HARARE (Dispatches) -- Zimbabwe’s police on Wednesday issued a ban on all public gatherings to control the spread of cholera, which has killed 21 people in the capital Harare, a day after the government declared an emergency following the outbreak of the disease.
In a statement, the national police spokeswoman Charity Charamba urged members of the public to take heed of the ban as it would assist in alleviating the spread of cholera, but did not say how long the ban would last.
The main opposition leader Nelson Chamisa had planned to hold a rally on Saturday where he may take a mock presidential oath, three weeks after President Emmerson Mnangagwa was inaugurated following a court decision upholding his disputed election victory.
Chamisa’s spokesman Nkululeko Sibanda could not comment immediately.
The opposition leader visited clinics where cholera patients were being treated earlier on Wednesday and called for collaboration between city health officials and the government.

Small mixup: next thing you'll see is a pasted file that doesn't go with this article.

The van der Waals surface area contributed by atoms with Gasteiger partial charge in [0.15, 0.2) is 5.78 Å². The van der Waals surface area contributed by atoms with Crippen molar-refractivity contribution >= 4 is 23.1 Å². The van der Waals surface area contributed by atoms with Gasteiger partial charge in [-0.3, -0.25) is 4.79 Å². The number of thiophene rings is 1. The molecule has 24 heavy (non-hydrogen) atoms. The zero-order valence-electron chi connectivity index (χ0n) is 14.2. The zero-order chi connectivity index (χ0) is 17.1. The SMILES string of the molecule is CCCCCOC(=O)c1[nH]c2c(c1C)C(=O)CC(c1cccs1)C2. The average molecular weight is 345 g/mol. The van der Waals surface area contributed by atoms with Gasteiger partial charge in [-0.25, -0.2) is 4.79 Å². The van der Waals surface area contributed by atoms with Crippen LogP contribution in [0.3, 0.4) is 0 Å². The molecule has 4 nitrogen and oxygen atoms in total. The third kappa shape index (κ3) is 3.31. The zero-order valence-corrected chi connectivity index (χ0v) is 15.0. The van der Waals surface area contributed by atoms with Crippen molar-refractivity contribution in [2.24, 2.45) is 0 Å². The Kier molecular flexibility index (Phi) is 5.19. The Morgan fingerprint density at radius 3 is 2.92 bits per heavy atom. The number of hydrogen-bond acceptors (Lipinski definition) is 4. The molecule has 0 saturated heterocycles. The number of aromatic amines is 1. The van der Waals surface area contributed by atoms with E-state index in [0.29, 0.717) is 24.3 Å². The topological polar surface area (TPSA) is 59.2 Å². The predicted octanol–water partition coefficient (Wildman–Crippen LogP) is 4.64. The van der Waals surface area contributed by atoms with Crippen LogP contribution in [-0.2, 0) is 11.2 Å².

The Minister of Health Obadiah Moyo told a meeting of government departments dealing with the outbreak that more than 3,000 people had been infected by cholera and the disease had now spread outside the capital.
This is the biggest cholera outbreak since 2008 when 4,000 people died and more than 40,000 were treated for this disease, according to ministry of health data.
Cholera is a major global health concern: WHO estimates suggest there are up to 4 million cases – and more than 140,000 deaths – each year.
Last year, more than 150,000 cholera cases, and more than 3,000 deaths, were reported in 17 countries in Africa. This year, eight African countries have been dealing with outbreaks.
Algeria recently suffered an outbreak for the first time in more than 20 years. West Africa’s Lake Chad Basin, which includes Nigeria, Niger, Mali and Cameroon, has suffered an abnormal spike in cases since late August.